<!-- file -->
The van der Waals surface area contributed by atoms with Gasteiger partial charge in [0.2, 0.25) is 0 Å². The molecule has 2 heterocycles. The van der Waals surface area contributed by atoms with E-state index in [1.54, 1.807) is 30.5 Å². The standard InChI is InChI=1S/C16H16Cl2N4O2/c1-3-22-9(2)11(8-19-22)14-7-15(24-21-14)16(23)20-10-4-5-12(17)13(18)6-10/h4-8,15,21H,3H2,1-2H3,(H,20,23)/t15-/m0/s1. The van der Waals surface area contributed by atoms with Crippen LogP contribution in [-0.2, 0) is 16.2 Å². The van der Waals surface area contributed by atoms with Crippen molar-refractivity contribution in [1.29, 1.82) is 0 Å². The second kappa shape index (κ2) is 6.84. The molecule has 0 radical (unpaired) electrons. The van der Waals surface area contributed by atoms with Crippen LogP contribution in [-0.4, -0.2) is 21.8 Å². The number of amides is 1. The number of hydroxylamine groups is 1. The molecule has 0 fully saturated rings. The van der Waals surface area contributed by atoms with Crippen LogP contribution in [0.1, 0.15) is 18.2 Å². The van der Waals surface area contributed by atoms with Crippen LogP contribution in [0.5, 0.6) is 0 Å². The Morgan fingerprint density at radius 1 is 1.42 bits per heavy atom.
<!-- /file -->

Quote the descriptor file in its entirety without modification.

The van der Waals surface area contributed by atoms with Gasteiger partial charge in [0.2, 0.25) is 0 Å². The molecule has 2 heterocycles. The van der Waals surface area contributed by atoms with E-state index in [1.54, 1.807) is 30.5 Å². The standard InChI is InChI=1S/C16H16Cl2N4O2/c1-3-22-9(2)11(8-19-22)14-7-15(24-21-14)16(23)20-10-4-5-12(17)13(18)6-10/h4-8,15,21H,3H2,1-2H3,(H,20,23)/t15-/m0/s1. The van der Waals surface area contributed by atoms with Crippen LogP contribution in [-0.2, 0) is 16.2 Å². The van der Waals surface area contributed by atoms with Crippen molar-refractivity contribution in [1.29, 1.82) is 0 Å². The second kappa shape index (κ2) is 6.84. The molecule has 0 radical (unpaired) electrons. The van der Waals surface area contributed by atoms with Crippen LogP contribution in [-0.4, -0.2) is 21.8 Å². The number of amides is 1. The number of hydroxylamine groups is 1. The molecule has 0 fully saturated rings. The van der Waals surface area contributed by atoms with Crippen LogP contribution in [0.1, 0.15) is 18.2 Å². The van der Waals surface area contributed by atoms with Crippen LogP contribution in [0.5, 0.6) is 0 Å². The Morgan fingerprint density at radius 1 is 1.42 bits per heavy atom.